CHEK2 (Checkpoint kinase 2) is a tumor suppressor gene that encodes the protein CHK2, a serine-threonine kinase. 

CHK2 is involved in DNA repair, cell cycle arrest or apoptosis in response to DNA damage. 

Mutations to the CHEK2 gene have been linked to a wide range of cancers.

The CHEK2 gene is located on the long (q) arm of chromosome 22 at position 12.1. 

The CHEK2 protein encoded by the CHEK2 gene is a serine threonine kinase, consisting of 543 amino acids.

It has the following domains:

N-terminal SQ/TQ cluster domain (SCD)

Central forkhead-associated (FHA) domain

C-terminal serine/threonine kinase domain (KD)

The SCD domain contains multiple SQ/TQ motifs that serve as sites for phosphorylation in response to DNA damage. 

CHK2 appears as a monomer in its inactive state. 

In the event of DNA damage SCD phosphorylation causes CHK2 dimerization.

The CHEK2 gene encodes for checkpoint kinase 2 (CHK2), a protein that acts a tumor suppressor. 

CHK2 regulates cell division, and has the ability to prevent cells from dividing too rapidly or in an uncontrolled manner.

When DNA undergoes a double-strand break, CHK2 is activated. 

DNA damage-activated phosphatidylinositol kinase family protein (PIKK) ATM phosphorylates site Thr68 and activates CHK2.

Activated CHK2 phosphorylates downstream targets including CDC25 phosphatases, responsible for dephosphorylating and activating the cyclin-dependent kinases (CDKs). 

CHK2’s inhibition of the CDC25 phosphatases prevents entry of the cell into mitosis. 

CHK2 protein interacts with several other proteins including p53 (p53). 

Stabilization of p53 by CHK2 leads to cell cycle arrest in phase G1. 

CHK2 is known to phosphorylate the cell-cycle transcription factor E2F1 and the promyelocytic leukemia protein (PML) involved in apoptosis.

The CHK2 protein plays a critical role in the DNA damage checkpoint, and mutations in the CHEK2 gene cause a wide range of cancers.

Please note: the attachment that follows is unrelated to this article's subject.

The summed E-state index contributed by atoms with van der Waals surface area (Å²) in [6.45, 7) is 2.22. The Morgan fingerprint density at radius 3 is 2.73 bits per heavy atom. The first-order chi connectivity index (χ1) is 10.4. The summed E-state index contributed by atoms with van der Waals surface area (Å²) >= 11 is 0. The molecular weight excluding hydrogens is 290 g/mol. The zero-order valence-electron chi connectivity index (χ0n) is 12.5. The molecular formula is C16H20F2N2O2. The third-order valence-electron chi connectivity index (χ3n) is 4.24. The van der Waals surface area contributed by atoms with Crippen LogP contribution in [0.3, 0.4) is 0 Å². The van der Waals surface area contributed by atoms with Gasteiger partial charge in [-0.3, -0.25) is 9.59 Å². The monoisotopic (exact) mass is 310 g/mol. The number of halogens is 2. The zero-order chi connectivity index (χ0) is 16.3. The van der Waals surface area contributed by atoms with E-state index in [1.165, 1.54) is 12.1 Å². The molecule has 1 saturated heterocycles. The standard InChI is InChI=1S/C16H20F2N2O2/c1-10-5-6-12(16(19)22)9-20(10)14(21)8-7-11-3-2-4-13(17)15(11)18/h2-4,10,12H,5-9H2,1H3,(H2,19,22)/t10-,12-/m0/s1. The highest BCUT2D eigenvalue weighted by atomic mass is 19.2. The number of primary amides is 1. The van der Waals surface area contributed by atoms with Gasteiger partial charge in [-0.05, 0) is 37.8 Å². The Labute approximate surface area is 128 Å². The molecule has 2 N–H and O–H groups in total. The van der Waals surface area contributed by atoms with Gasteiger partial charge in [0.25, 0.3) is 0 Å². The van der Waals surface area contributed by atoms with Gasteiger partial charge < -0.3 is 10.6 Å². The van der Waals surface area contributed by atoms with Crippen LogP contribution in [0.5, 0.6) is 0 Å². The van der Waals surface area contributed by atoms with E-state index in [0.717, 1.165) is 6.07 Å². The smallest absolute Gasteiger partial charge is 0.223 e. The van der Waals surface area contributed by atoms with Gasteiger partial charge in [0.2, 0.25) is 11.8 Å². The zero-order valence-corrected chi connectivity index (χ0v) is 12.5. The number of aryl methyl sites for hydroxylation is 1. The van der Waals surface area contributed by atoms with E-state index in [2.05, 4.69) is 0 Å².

CHEK2 germline mutations rarely found among Li–Fraumeni syndrome (LFS) and 18 Li–Fraumeni-like (LFL) families, suggesting that CHEK2 is not a predisposition gene to Li–Fraumeni syndrome.

Inherited mutations in the CHEK2 gene have been linked to certain cases of breast cancer: Most notably, the deletion of a single DNA nucleotide at position 1100 in exon 10 (1100delC).

The loss of normal CHK2 protein function leads to unregulated cell division, accumulated damage to DNA and in many cases, tumor development.

The CHEK2*1100del mutation is most commonly seen in individuals of Eastern and Northern European descent: the CHEK2*1100delC mutation is seen in 1 out of 100 to 1 out of 200 of these individuals.

In North America the frequency drops to 1 out of 333 to 1 out of 500, but is almost absent in Spain and India.

A CHEK2 1100delC corresponds to a two-fold increased risk of breast cancer and a 10-fold increased risk of breast cancer in males.

A CHEK2 mutation I157T variant in the domain in exon 3 has also been linked to breast cancer but at a lower risk than the CHEK2*1100delC mutation: The estimated fraction of breast cancer attributed to this variant is reported to be around 1.2% in the US.

CHEK2 gene mutations, CHEK2*S428F, and CHEK2*P85L, have been found in the Ashkenazi Jewish population.

Mutations to CHEK2 have been found in hereditary and nonhereditary cases of cancer. 

CHEK2 mutations are linked to cases of prostate, lung, colon, kidney, and thyroid cancers, and to certain brain tumors and osteosarcoma.

CHEK2 mutations do not appear to cause an elevated risk for ovarian cancer.

Squamous lung cancer has been described with a rare variant in CHEK2.

CHEK2 interacts with:








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